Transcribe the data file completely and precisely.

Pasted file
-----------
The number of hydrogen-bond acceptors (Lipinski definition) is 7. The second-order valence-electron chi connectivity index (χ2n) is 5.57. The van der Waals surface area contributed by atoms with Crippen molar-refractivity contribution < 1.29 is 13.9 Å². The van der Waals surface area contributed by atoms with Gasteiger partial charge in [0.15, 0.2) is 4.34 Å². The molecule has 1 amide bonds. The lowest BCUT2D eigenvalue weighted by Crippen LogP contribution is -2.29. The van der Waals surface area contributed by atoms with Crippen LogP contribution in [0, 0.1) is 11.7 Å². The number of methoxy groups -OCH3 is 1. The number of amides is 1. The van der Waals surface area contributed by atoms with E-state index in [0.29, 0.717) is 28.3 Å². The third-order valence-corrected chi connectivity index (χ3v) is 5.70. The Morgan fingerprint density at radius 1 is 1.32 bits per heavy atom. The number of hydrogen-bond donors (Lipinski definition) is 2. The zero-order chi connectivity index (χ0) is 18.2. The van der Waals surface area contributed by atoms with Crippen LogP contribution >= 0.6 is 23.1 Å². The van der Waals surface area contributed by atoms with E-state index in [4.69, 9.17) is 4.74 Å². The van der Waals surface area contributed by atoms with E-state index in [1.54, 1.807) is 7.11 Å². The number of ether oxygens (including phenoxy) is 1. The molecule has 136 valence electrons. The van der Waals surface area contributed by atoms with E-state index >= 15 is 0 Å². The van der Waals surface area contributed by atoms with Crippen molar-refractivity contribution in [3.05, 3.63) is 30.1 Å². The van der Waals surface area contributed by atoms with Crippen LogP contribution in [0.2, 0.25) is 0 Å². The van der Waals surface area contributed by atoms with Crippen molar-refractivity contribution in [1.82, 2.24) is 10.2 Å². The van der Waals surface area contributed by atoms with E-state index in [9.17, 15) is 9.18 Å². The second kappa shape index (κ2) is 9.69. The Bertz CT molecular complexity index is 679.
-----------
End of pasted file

The number of hydrogen-bond acceptors (Lipinski definition) is 7. The second-order valence-electron chi connectivity index (χ2n) is 5.57. The van der Waals surface area contributed by atoms with Crippen molar-refractivity contribution < 1.29 is 13.9 Å². The van der Waals surface area contributed by atoms with Gasteiger partial charge in [0.15, 0.2) is 4.34 Å². The molecule has 1 amide bonds. The lowest BCUT2D eigenvalue weighted by Crippen LogP contribution is -2.29. The van der Waals surface area contributed by atoms with Crippen LogP contribution in [0, 0.1) is 11.7 Å². The number of methoxy groups -OCH3 is 1. The number of amides is 1. The van der Waals surface area contributed by atoms with E-state index in [0.29, 0.717) is 28.3 Å². The third-order valence-corrected chi connectivity index (χ3v) is 5.70. The Morgan fingerprint density at radius 1 is 1.32 bits per heavy atom. The number of hydrogen-bond donors (Lipinski definition) is 2. The zero-order chi connectivity index (χ0) is 18.2. The van der Waals surface area contributed by atoms with Crippen LogP contribution >= 0.6 is 23.1 Å². The van der Waals surface area contributed by atoms with E-state index in [4.69, 9.17) is 4.74 Å². The van der Waals surface area contributed by atoms with E-state index in [1.54, 1.807) is 7.11 Å². The number of ether oxygens (including phenoxy) is 1. The molecule has 136 valence electrons. The van der Waals surface area contributed by atoms with E-state index >= 15 is 0 Å². The van der Waals surface area contributed by atoms with Crippen molar-refractivity contribution in [3.05, 3.63) is 30.1 Å². The van der Waals surface area contributed by atoms with Crippen LogP contribution in [0.2, 0.25) is 0 Å². The van der Waals surface area contributed by atoms with Crippen molar-refractivity contribution in [1.82, 2.24) is 10.2 Å². The van der Waals surface area contributed by atoms with E-state index in [9.17, 15) is 9.18 Å². The second kappa shape index (κ2) is 9.69. The Bertz CT molecular complexity index is 679.